Cost is $35 to join the club, and $5 for children 12-years-old-and-under. The derby starts at daybreak and ends each day at 11 a.m. The Seacrest Boathouse will be open at 5:30 a.m. on Nov. 5, and then 6 a.m. every Sunday after that. Cost for rental boat from 7 a.m. to 11 a.m. is $65, and $85 for boat and motor. Tickets will be available at Outdoor Emporium in Seattle.

Word on squid jigging

That moves us into squid jigging and this weather outside is the perfect setting although it has been good for weeks now and I’m still hearing that places like the Seacrest Pier and along the Seattle waterfront are the go to spots. Most aren’t big like 4 to 5 inches.

High tide like tonight is a plus-10.6 feet at 6:11 p.m. so I’d be there on the pier hitting it hard from 4 p.m. and the few hours after the tide change. It is going to get progressively later as the week goes on into Thursday Oct. 27 before it switches back around. I’d also hit the Shilshole boat launch pier and A-Dock at Shilshole Marina as well as Edmonds, Kingston piers, on the west side try Waterman and Illahee piers, and down south try Des Moines, Les Davis, Dash Point and Redondo piers.

Chum are for stream watchers too

For those who don’t fish or just want to see all the chum moving into rivers and streams should take advantage of the action.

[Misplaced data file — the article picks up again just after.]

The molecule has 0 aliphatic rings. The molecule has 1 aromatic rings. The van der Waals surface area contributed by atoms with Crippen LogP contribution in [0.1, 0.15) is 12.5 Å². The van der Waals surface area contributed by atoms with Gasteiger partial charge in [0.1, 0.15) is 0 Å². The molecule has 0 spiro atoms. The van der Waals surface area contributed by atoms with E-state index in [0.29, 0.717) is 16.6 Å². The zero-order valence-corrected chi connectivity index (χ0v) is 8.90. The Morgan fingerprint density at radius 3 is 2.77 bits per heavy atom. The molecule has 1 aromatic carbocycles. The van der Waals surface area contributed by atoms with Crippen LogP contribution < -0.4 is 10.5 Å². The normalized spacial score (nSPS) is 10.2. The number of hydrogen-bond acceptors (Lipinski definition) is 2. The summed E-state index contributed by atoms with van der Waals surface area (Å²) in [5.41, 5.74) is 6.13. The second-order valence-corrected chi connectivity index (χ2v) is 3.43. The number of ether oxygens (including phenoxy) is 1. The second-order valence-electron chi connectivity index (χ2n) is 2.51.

Kennedy Creek in Totten Inlet offers by far the best sights of chum in spawning action. The creek is located off Highway 101, and is a small low-land stream that flows into southern Puget Sound. It is one of the most productive chum salmon production streams in the state. Chum begin appearing between mid-October and mid-December, and best viewing time is during the month of November. The Kennedy Creek Salmon Trail provides a unique opportunity, and was created by the South Puget Sound Salmon Enhancement Group. There are easy access areas, multiple fish viewing platforms, interpretive signs and on-sight trail guides.

Chico Creek Salmon Park is located just above the culvert under Kitsap Golf Club Hill Road off Chico Way in Dyes Inlet. You can also see the fish on the bridge near the 19th Hole Tavern on Erland Point Road, and an access point at the end of Kittyhawk Drive.

Closer to Seattle, Piper’s Creek at Carkeek Park is a tiny watershed that offers good viewing of returning chum. The best viewing time is primarily from mid-November through mid-December, and peaks around first week of December. In late November there is often a free event called Carkeek’s Annual Salmon Celebration. For details, call 206-684-5999.